The Road Of Danger – Snippet 57

The Road Of Danger – Snippet 57


CHAPTER 16: Ashe Haven on Madison


          The Savoy and the pursuing cruiser had vanished into the Matrix. Neither Cory nor Cazelet could predict the result of chase, and they knew Adele too well to offer hopeful platitudes. Yes, Daniel was very skilled, but so was Captain Regin of the Estremadura, and the cruiser’s large crew made it handier than the yawl.


          Adele had nodded at the analysis and turned to what she could control. She lost herself in the broad expanse of the data she had harvested from Platt’s station until a purple crawl at the bottom of her display announced Osorio arriving with vehicles on quay. The slug at the close of the message indicated it was from the command console, where Vesey was acting as watch officer–despite being captain now and no longer required to stand watches.


          “I’ll go down and meet him,” Adele said, letting the console reform her words into a prose response. She transferred her work to the signals console then, stripped the work off the BDC console instead of locking the files.


          Only then did she get up. “Our passenger has arrived,” she said to Cory and Cazelet. She preceded Tovera out of the BDC.


          Daniel generally had stood watches also, even when the Princess Cecile had enough officers that it wouldn’t have been necessary. Captains were permitted to be eccentric.


          Adele glanced down at her clothing. She was still wearing the outfit she had put on to visit the Assumption Library… which she hadn’t entered after all. The clothes were rumpled from hard use, despite being covered by borrowed garments while she and Tovera cleared Platt’s station.


          In particular, there was a blotch on the arch of her right boot. It was almost certainly blood, though she couldn’t say without chemical analysis whether it was Platt’s blood or that of his victim.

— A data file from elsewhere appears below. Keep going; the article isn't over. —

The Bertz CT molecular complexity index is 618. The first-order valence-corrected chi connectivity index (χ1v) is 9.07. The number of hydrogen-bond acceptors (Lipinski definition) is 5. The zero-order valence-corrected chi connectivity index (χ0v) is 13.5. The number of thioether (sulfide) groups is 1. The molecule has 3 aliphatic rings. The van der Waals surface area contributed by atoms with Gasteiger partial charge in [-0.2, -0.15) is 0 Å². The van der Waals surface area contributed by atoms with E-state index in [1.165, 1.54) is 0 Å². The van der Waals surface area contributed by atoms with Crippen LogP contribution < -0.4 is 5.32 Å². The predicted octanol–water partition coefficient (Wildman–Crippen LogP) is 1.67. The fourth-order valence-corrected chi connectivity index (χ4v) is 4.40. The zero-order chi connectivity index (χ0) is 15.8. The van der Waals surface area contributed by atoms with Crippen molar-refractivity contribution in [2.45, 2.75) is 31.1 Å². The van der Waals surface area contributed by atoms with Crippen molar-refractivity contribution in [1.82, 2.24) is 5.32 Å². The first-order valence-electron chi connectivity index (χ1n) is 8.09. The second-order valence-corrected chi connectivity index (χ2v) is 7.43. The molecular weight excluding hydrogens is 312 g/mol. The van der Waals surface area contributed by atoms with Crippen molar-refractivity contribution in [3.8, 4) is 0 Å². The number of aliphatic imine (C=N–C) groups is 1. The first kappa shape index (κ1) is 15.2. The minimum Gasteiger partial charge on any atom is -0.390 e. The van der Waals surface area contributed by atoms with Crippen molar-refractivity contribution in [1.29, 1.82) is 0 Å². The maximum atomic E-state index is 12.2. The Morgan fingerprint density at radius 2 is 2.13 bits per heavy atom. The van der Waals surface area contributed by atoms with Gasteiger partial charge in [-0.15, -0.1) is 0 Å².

Kostroman nobles were permitted to be eccentric also. It was unlikely that Osorio would observe any more than Principal Hrynko looking disheveled when at leisure on her own yacht.


          Tovera stepped in front of her, the attaché case waist-high and slightly open. Before Adele entered the corridor, she looked back and said to the young men watching her, “Continue with what you’re doing.”


          Then–because they would understand–she added, “I would much rather remain here doing something useful instead of this play-acting.”


          As they strode together toward the forward companionways, Tovera said quietly, “You wouldn’t do it if you didn’t believe it was useful, mistress.”


          Adele sighed and said, “What I should have said is that I don’t care to do this sort of thing, despite the frequency with which I’m called on to do it. I suppose I would be wiser to adjust my attitude rather than to expect the universe to change reality.”


          They went down by the bow companionway instead of the one immediately outside the BDC hatch in the stern. The central corridor on D Level ran past bulk storage compartments to the boarding hold, but A Level was familiar territory to Adele and required less of her conscious mind. She nodded by rote to crewmen going sternward or calling their respects through open hatchways, but her brain kept poring over the question of whether they would meet the Savoy on Cremona–and what Adele would do if they didn’t.


          Platt’s files indicated that the Estremadura sent its prizes to Westerbeke to be condemned. Adele had not yet constructed an excuse for Principal Hrynko to take her yacht to that out of the way port in the Funnel. Of course they could ignore duty and simply focus on saving Daniel; but Daniel wouldn’t approve of that decision, and neither would she.